It's the much heralded knight in shining armour about to determine the working future of hundreds of Illawarra coalminers.
But what - or who - is Jindal Steel and Power?
The Indian company poised to become Gujarat NRE Coking Coal's majority shareholder remains elusive and almost unknown to most within the region. And it will not declare its intentions until a Gujarat shareholders' meeting scheduled for next Wednesday.
Despite making requests by phone and email, the Mercury has been unable to speak to anyone from the Australian arm of Jindal. However, the following details about the Indian steel giant are publicly available.
The company is headed by Naveen Jindal, who took over as chairman from his father, Om Prakash Jindal, who founded the New Delhi-based company in 1952.
As well as being at the helm of his namesake company, Mr Jindal is an Indian MP who describes himself on his website as a "crusader for the Indian national flag, an advocate of women and child rights, a philanthropist, a parliamentarian, a politician, a successful industrialist, and a sportsman par excellence".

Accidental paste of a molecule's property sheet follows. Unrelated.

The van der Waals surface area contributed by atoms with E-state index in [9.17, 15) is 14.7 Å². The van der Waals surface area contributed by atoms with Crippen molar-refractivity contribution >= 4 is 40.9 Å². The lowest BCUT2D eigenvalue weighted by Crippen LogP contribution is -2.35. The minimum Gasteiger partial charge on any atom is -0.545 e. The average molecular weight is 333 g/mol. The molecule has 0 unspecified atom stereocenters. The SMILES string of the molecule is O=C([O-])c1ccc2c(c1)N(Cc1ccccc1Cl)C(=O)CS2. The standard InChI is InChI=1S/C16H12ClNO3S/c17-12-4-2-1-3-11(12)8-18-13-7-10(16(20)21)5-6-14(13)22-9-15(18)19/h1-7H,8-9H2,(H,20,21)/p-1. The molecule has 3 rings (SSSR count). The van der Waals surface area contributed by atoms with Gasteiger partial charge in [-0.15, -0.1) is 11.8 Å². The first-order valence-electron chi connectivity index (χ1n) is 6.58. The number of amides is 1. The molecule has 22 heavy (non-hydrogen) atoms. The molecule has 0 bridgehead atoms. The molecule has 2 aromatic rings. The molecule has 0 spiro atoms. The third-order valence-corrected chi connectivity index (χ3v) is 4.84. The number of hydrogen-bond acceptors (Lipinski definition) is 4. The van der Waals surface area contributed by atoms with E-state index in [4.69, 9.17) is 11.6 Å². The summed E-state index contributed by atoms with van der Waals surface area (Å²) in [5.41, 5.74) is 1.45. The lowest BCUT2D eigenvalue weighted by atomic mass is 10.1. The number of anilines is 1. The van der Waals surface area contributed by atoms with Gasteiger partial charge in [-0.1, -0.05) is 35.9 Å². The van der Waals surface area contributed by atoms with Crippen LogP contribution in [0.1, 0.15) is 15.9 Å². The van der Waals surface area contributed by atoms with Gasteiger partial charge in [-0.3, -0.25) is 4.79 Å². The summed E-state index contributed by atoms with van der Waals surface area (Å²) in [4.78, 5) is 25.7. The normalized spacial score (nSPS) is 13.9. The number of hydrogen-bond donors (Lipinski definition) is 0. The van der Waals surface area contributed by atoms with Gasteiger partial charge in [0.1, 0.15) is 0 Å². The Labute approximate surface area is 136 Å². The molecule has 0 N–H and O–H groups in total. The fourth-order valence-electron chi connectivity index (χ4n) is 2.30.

According to Indian newspaper Business Standard, Jindal Steel and Power plans to become India's third largest steel producer by 2015.
The Standard reported in August that, pending the result of Wednesday's Gujarat NRE shareholders' meeting, Jindal would use coal reserves from the two Illawarra mines to sustain these steel operations.
Jindal's managing director and chief executive, Ravi Uppal, said Jindal wanted "an assurance in supply and price stability, which is why we are exploring opportunities outside India, as there is a shortage of resources in the domestic market".
The takeover of Gujarat NRE would be a dramatic boost in Jindal's Australian operations because it only seems to have exploration licences in Queensland, as well as a 27.29 per cent stake in coal exploration company Rockland Richfield.
In February, Jindal began a $221 million takeover bid of Gujarat NRE, offering to buy shares for 20¢ each.
Gujarat advised its shareholders to reject this offer because it was too low.
At the close of trading yesterday, Gujarat's shares were 7.5¢ on the Australian Stock Exchange.